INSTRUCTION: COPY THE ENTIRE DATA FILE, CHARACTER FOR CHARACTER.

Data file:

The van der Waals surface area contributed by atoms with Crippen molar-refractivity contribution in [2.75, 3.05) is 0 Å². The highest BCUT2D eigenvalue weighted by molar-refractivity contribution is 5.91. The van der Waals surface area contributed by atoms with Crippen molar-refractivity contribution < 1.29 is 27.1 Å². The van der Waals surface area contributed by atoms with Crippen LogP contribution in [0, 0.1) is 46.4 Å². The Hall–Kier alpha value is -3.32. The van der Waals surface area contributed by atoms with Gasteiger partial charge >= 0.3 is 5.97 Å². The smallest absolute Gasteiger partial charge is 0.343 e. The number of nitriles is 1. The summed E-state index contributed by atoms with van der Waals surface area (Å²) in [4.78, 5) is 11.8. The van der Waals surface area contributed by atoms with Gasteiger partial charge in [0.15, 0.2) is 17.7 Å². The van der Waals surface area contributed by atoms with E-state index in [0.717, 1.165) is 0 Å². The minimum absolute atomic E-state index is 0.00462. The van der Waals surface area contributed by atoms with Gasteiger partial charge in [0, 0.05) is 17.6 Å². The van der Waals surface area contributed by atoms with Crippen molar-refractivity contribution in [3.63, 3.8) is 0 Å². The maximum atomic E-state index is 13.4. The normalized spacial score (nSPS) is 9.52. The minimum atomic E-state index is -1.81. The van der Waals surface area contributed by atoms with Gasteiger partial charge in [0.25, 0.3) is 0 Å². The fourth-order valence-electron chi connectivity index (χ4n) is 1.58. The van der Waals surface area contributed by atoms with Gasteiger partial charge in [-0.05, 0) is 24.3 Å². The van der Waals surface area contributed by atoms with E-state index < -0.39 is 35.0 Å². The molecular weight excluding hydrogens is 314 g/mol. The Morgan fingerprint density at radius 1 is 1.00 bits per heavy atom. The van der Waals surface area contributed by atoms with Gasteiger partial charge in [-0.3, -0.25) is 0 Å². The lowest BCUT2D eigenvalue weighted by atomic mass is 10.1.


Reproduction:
The van der Waals surface area contributed by atoms with Crippen molar-refractivity contribution in [2.75, 3.05) is 0 Å². The highest BCUT2D eigenvalue weighted by molar-refractivity contribution is 5.91. The van der Waals surface area contributed by atoms with Crippen molar-refractivity contribution < 1.29 is 27.1 Å². The van der Waals surface area contributed by atoms with Crippen LogP contribution in [0, 0.1) is 46.4 Å². The Hall–Kier alpha value is -3.32. The van der Waals surface area contributed by atoms with Gasteiger partial charge >= 0.3 is 5.97 Å². The smallest absolute Gasteiger partial charge is 0.343 e. The number of nitriles is 1. The summed E-state index contributed by atoms with van der Waals surface area (Å²) in [4.78, 5) is 11.8. The van der Waals surface area contributed by atoms with Gasteiger partial charge in [0.15, 0.2) is 17.7 Å². The van der Waals surface area contributed by atoms with E-state index in [0.717, 1.165) is 0 Å². The minimum absolute atomic E-state index is 0.00462. The van der Waals surface area contributed by atoms with Gasteiger partial charge in [0, 0.05) is 17.6 Å². The van der Waals surface area contributed by atoms with Crippen molar-refractivity contribution in [3.63, 3.8) is 0 Å². The maximum atomic E-state index is 13.4. The normalized spacial score (nSPS) is 9.52. The minimum atomic E-state index is -1.81. The van der Waals surface area contributed by atoms with Gasteiger partial charge in [0.25, 0.3) is 0 Å². The fourth-order valence-electron chi connectivity index (χ4n) is 1.58. The van der Waals surface area contributed by atoms with Gasteiger partial charge in [-0.05, 0) is 24.3 Å². The van der Waals surface area contributed by atoms with E-state index < -0.39 is 35.0 Å². The molecular weight excluding hydrogens is 314 g/mol. The Morgan fingerprint density at radius 1 is 1.00 bits per heavy atom. The van der Waals surface area contributed by atoms with Gasteiger partial charge in [-0.3, -0.25) is 0 Å². The lowest BCUT2D eigenvalue weighted by atomic mass is 10.1.